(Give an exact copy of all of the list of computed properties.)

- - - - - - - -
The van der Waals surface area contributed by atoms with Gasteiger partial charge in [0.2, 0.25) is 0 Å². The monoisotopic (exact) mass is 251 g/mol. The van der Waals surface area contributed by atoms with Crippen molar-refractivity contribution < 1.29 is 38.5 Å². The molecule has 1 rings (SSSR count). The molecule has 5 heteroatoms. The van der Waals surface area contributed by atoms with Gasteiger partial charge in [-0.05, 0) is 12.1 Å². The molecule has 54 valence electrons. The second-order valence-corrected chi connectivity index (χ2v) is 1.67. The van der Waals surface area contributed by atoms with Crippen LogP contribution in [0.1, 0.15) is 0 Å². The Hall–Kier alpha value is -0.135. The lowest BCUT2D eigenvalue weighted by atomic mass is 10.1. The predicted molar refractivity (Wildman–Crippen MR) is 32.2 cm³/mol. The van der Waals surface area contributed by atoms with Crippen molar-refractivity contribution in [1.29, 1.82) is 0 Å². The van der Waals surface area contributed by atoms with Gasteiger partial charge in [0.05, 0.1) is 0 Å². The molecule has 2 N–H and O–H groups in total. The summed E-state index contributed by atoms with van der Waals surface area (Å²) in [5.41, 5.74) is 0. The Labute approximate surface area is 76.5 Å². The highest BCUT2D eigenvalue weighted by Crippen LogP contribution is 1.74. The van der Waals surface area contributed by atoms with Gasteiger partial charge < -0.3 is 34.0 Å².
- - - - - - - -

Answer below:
The van der Waals surface area contributed by atoms with Gasteiger partial charge in [0.2, 0.25) is 0 Å². The monoisotopic (exact) mass is 251 g/mol. The van der Waals surface area contributed by atoms with Crippen molar-refractivity contribution < 1.29 is 38.5 Å². The molecule has 1 rings (SSSR count). The molecule has 5 heteroatoms. The van der Waals surface area contributed by atoms with Gasteiger partial charge in [-0.05, 0) is 12.1 Å². The molecule has 54 valence electrons. The second-order valence-corrected chi connectivity index (χ2v) is 1.67. The van der Waals surface area contributed by atoms with Crippen LogP contribution in [0.1, 0.15) is 0 Å². The Hall–Kier alpha value is -0.135. The lowest BCUT2D eigenvalue weighted by atomic mass is 10.1. The predicted molar refractivity (Wildman–Crippen MR) is 32.2 cm³/mol. The van der Waals surface area contributed by atoms with Crippen molar-refractivity contribution in [1.29, 1.82) is 0 Å². The van der Waals surface area contributed by atoms with Gasteiger partial charge in [0.05, 0.1) is 0 Å². The molecule has 2 N–H and O–H groups in total. The summed E-state index contributed by atoms with van der Waals surface area (Å²) in [5.41, 5.74) is 0. The Labute approximate surface area is 76.5 Å². The highest BCUT2D eigenvalue weighted by Crippen LogP contribution is 1.74. The van der Waals surface area contributed by atoms with Gasteiger partial charge < -0.3 is 34.0 Å².